We've all told lies. While honesty is the best policy, you'd be hard-pressed to find a person who's never told a tiny fib, or worse, a few tall tales.
In the case of relationships, a study published in the Communication Quarterly journal found that couples lie to each other an average of three times a week. Researchers focused in on "deceptive affection" in which expressed affection doesn't match up with what a person is genuinely feeling. It's telling your boyfriend his haircut looks nice when you really hate it or giving your girlfriend a thumbs up on an ill-fitting dress.
In the season two premiere of "According To Him + Her," hosts Brian Hooks and Free will present Rule 53: Lying is essential to maintaining a healthy relationship. But is it? It's safe to say white lies won't lead to the demise of your relationship, but keeping even small truths from your partner can weaken an otherwise strong bond. Here's why:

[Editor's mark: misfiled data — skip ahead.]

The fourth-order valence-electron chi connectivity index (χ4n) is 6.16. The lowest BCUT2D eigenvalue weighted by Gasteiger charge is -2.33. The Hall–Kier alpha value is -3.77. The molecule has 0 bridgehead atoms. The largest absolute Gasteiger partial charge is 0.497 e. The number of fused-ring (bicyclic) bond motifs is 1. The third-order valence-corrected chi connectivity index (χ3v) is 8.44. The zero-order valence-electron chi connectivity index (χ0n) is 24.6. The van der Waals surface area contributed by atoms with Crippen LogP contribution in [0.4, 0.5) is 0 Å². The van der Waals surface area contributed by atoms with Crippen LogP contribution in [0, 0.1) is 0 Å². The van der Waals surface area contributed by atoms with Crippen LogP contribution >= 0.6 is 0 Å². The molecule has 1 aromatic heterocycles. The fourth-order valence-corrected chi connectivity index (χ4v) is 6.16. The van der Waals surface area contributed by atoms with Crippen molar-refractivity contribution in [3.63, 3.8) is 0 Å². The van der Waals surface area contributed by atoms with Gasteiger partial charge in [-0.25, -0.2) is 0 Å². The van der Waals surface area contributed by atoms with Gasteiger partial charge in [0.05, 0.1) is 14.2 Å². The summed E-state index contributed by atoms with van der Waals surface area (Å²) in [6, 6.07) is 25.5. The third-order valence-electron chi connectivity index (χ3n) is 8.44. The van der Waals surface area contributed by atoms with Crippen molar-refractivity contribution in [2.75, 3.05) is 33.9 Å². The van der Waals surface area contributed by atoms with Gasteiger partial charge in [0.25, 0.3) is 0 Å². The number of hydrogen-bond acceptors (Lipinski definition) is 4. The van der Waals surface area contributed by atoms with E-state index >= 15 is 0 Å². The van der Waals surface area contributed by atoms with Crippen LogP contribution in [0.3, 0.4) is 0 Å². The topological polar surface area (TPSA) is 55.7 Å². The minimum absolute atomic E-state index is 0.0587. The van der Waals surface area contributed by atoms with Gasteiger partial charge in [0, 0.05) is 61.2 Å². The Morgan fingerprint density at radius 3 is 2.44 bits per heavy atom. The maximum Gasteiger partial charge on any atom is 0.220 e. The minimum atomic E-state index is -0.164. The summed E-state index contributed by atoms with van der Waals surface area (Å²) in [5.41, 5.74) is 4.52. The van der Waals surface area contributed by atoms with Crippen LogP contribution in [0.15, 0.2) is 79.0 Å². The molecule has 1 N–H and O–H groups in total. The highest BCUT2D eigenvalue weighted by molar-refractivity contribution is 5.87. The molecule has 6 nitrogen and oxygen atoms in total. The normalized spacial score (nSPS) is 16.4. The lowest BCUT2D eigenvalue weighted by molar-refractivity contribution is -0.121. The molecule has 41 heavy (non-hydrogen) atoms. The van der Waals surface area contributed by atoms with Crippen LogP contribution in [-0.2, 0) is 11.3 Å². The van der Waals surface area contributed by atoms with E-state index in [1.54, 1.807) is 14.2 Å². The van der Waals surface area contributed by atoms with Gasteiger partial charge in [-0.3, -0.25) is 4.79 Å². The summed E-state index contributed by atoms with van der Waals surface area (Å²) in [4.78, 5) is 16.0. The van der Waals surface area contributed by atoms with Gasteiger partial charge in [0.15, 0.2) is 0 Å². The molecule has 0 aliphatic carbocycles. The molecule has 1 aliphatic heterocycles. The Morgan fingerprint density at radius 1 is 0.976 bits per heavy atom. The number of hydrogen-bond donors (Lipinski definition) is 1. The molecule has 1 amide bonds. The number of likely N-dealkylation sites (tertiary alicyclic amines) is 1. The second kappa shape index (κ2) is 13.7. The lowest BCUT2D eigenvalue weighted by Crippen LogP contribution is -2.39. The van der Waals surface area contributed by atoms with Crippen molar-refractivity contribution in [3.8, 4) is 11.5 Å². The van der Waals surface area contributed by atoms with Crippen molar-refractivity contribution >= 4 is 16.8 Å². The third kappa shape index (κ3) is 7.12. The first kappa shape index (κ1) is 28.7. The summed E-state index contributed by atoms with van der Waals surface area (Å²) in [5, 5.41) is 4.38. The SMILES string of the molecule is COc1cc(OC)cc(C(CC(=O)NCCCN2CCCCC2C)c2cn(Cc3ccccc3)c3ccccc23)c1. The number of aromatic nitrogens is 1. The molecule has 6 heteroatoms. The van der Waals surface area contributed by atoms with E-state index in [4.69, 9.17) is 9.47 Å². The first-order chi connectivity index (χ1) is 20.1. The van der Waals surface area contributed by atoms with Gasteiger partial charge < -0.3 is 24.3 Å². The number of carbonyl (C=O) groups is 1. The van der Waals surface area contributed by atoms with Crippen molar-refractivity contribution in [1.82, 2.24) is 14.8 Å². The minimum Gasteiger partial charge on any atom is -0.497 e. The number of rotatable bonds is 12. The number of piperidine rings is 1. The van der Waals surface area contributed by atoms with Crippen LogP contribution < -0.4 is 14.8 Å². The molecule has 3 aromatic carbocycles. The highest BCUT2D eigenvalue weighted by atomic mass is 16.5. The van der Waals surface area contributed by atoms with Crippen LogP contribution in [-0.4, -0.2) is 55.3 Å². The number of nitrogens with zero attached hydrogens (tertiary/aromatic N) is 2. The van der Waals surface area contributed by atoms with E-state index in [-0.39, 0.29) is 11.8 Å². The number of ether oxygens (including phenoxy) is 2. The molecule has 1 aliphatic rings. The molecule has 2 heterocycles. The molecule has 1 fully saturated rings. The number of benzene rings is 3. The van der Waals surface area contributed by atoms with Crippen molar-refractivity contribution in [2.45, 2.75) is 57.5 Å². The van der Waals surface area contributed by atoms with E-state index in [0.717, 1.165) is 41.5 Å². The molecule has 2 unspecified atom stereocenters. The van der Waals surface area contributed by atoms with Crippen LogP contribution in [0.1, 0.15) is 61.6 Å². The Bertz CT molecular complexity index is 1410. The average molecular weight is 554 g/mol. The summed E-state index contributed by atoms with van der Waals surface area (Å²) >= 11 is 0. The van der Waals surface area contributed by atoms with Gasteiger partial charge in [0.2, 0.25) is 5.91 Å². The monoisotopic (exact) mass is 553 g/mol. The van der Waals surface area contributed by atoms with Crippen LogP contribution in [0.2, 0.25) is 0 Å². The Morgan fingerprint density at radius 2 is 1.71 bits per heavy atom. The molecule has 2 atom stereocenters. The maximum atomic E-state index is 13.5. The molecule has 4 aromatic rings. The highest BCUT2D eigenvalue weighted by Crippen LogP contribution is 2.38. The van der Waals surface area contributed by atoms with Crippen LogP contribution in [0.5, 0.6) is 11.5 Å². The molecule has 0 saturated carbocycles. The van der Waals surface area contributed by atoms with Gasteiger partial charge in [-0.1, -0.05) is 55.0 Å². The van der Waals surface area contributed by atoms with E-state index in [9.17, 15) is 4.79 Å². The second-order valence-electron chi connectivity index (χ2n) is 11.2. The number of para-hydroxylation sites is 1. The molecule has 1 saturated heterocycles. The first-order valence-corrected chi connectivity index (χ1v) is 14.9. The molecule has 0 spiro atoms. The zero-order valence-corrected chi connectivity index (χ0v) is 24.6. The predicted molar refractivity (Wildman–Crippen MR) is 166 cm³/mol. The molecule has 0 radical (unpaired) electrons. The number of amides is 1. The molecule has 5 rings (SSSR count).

You leave no room for improvement. If your partner asks "Does this outfit make me look fat?" and it's not the most flattering option in his/her closet, why lie? Sure, there's a way to finesse your answer but hiding the truth does more harm than help. Speak up on where you believe your mate can improve. But gently, folks. Gently.
You hide from showing your true feelings. More relationships could benefit from both parties just telling it like it is. Don't say "I'm fine" when you're irritated and want to hash it out. Don't say "I'm happy" to save the effort of having an argument. Take control of the situation and deal with it. Transparency can make all the difference.
You run the risk of creating a snowball of lies. Telling one white lie can lead to a domino effect of telling more and more lies. What starts off as a seemingly harmless fib can quickly turn into a full-on lie that will be harder to explain than just being honest in the first place. Take the easy route and tell the truth.
Tune into "According To Him + Her," airing Fridays at 10 p.m. EST on Centric!